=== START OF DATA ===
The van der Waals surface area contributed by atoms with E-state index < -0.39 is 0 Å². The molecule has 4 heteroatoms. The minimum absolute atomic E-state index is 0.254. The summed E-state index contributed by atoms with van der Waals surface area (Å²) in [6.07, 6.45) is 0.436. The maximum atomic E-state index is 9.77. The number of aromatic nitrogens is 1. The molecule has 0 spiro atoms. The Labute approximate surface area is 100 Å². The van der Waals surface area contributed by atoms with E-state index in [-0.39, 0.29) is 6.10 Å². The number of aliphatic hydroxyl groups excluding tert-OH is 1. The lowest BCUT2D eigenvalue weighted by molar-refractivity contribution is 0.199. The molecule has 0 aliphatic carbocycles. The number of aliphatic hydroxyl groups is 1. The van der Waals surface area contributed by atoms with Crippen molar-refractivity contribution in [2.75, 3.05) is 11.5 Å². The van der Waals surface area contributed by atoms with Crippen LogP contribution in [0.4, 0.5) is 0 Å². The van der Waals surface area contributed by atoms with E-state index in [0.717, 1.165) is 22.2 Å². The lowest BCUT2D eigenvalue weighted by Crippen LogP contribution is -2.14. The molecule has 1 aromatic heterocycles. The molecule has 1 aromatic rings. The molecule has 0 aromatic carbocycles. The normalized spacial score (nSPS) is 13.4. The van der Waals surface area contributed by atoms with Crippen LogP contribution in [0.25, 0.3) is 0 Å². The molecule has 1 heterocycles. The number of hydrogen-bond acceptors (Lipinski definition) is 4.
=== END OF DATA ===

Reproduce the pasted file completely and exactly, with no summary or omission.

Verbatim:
The van der Waals surface area contributed by atoms with E-state index < -0.39 is 0 Å². The molecule has 4 heteroatoms. The minimum absolute atomic E-state index is 0.254. The summed E-state index contributed by atoms with van der Waals surface area (Å²) in [6.07, 6.45) is 0.436. The maximum atomic E-state index is 9.77. The number of aromatic nitrogens is 1. The molecule has 0 spiro atoms. The Labute approximate surface area is 100 Å². The van der Waals surface area contributed by atoms with E-state index in [-0.39, 0.29) is 6.10 Å². The number of aliphatic hydroxyl groups excluding tert-OH is 1. The lowest BCUT2D eigenvalue weighted by molar-refractivity contribution is 0.199. The molecule has 0 aliphatic carbocycles. The number of aliphatic hydroxyl groups is 1. The van der Waals surface area contributed by atoms with Crippen molar-refractivity contribution in [2.75, 3.05) is 11.5 Å². The van der Waals surface area contributed by atoms with Crippen LogP contribution in [0.4, 0.5) is 0 Å². The van der Waals surface area contributed by atoms with E-state index in [0.717, 1.165) is 22.2 Å². The lowest BCUT2D eigenvalue weighted by Crippen LogP contribution is -2.14. The molecule has 1 aromatic heterocycles. The molecule has 1 aromatic rings. The molecule has 0 aromatic carbocycles. The normalized spacial score (nSPS) is 13.4. The van der Waals surface area contributed by atoms with Crippen LogP contribution in [0.25, 0.3) is 0 Å². The molecule has 1 heterocycles. The number of hydrogen-bond acceptors (Lipinski definition) is 4.